In other news, the Empire strikes back at the hapless Conroy.

    [Anti-censorship site Wikileaks has threatened Australian Communications Minister Senator Stephen Conroy with criminal prosecution if he attempts to discover the source of its leaked Australian Internet blacklist. Wikileaks says that under Swedish law it is a criminal offence to try to breach confidentiality agreements between the press and sources.]

  7. Incredibly, Fair Work was not among the headline stories that opened ABC TV news in Melbourne, and the jailed judge got top billing.

  8. [They must think the viewers won’t easily tolerate more politics so soon after alcopops.]

    If the ABC is making decisions on whether to run or where to run political stories based on what viewers would tolerate then they have truly lost the plot as the national broadcaster

  9. [If the ABC is making decisions on whether to run or where to run political stories based on what viewers would tolerate then they have truly lost the plot as the national broadcaster]

    Alas “Our ABC” are now slaves to the ratings gods, hence the dumbing down across the network 🙁

  10. [Alas “Our ABC” are now slaves to the ratings gods, hence the dumbing down across the network]

    Therein lies the problem. Even ABC online news writes links to suck people in to clicking on them rather then accurately describing the story they link to. It’s pathetic.

  11. #69
    I agree, but that’s the only explanation I can think of. The judge could have waited; that’s only a mid-bulletin worthy item. They trumpeted the alcopops failure the other day. Was that more important than an IR revolution? Blatant political bias is the only other possibility I can see.

  12. I propose that henceforth the death of worstchoices bill be called the emily davison ACT

    Emily davison was the suffragette who threw herself under the kings horse at the 1913 derby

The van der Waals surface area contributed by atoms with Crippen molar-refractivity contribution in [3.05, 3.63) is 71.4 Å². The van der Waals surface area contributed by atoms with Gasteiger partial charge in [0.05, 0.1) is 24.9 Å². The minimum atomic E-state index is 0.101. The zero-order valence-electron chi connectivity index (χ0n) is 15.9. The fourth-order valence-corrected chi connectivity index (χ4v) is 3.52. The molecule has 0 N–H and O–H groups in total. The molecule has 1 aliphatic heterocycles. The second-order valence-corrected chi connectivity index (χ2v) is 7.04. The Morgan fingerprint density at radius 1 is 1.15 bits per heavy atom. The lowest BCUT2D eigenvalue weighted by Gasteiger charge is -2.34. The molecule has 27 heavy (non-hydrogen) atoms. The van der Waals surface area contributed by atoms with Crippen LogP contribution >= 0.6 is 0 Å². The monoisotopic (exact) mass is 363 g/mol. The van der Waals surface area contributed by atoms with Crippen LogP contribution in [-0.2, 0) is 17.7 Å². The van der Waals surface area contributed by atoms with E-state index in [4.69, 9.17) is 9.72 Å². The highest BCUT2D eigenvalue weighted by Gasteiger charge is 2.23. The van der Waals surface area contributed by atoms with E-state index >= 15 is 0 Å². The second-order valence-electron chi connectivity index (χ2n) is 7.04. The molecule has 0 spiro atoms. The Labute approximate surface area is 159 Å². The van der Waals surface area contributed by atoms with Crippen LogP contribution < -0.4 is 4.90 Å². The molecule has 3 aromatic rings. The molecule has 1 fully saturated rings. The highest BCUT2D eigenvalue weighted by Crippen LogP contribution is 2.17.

13. Zombie, don’t forget Anna will get the lions share and then some of the Greens preferences. Doesn’t matter if it has to go to 2PP to end it because if it comes to that, LNP haven’t got a snowballs chance 😀

  14. [workchoices dead, newspoll says 50/50 Anna still in the game. Things starting to look up.]

    They said 50/50 on the Eve of the WA State Election and look what happened – we got Barnett and Laws generated by Talkback and the WA Police Union.

  15. It was the fourth item on ABC in SA. They covered it quite well but it got a low profile. The story itself was fine.

  16. [Zombie, don’t forget Anna will get the lions share and then some of the Greens preferences.]

    unfortunately (or not) they’re optional preferences in QLD.

    When I lived in QLD I liked not having to number every box.

  17. Had to pop back to celebrate the fantastic result for Julia and Labor on this outcome. Julia has probably taken over my estimation of Paul Keating as a killer, consumate, master politician. My Invisible Friend, she’s gooood!
    I realise from having an earlier look at the Crikey live thingy that tomorrow’s Q’L’D election is very iffy, in terms of outcome. However, what do others think would be the impact on the Fed./ State dynamic, if some one as stupid as The Borg was Premier? Wo

  18. WTF? Turnbull is trying to claim credit for the execution of workchoices.

    Mr Turnbull said the Coalition had helped make the laws “less bad” so they would destroy fewer jobs.

    The Coalition was effectively spared a full vote on the final version of the Government’s industrial legislation because the Senate – because of quirks of process – only voted on whether or not it would insist on certain amendments.

    Mr Turnbull maintained that Work Choices was dead – and the Opposition had helped kill it off early today. ],25197,25216235-601,00.html

  19. [However, what do others think would be the impact on the Fed./ State dynamic, if some one as stupid as The Borg was Premier? Wo]

    Absolute disaster! The whole bunch of them are incompetent.

  20. [Mr Turnbull maintained that Work Choices was dead – and the Opposition had helped kill it off early today. ]
    If Turnbull really helped kill it off, the House and Senate wouldn’t of had to sit today.

  21. Watch out for the ABC,s main story, it’ll be something like
    ‘Hero of the people Turnbull saves the day by killing off Workchoices’

  22. We had a power blackout at 5.15 p.m. and we lost APAC. What did Mason do? The last thing I saw was Erica raving on about Julia.

    Skynoos had Shadow IR bloke – is it Keeton? He and Turnbull must be spinning he same yarn. Said that they had framed the bill to make it better!!

    Does Xenophon really believe talkback radio callers – he must be a bit naive. What small business has got the time to ring up looney shockjocks.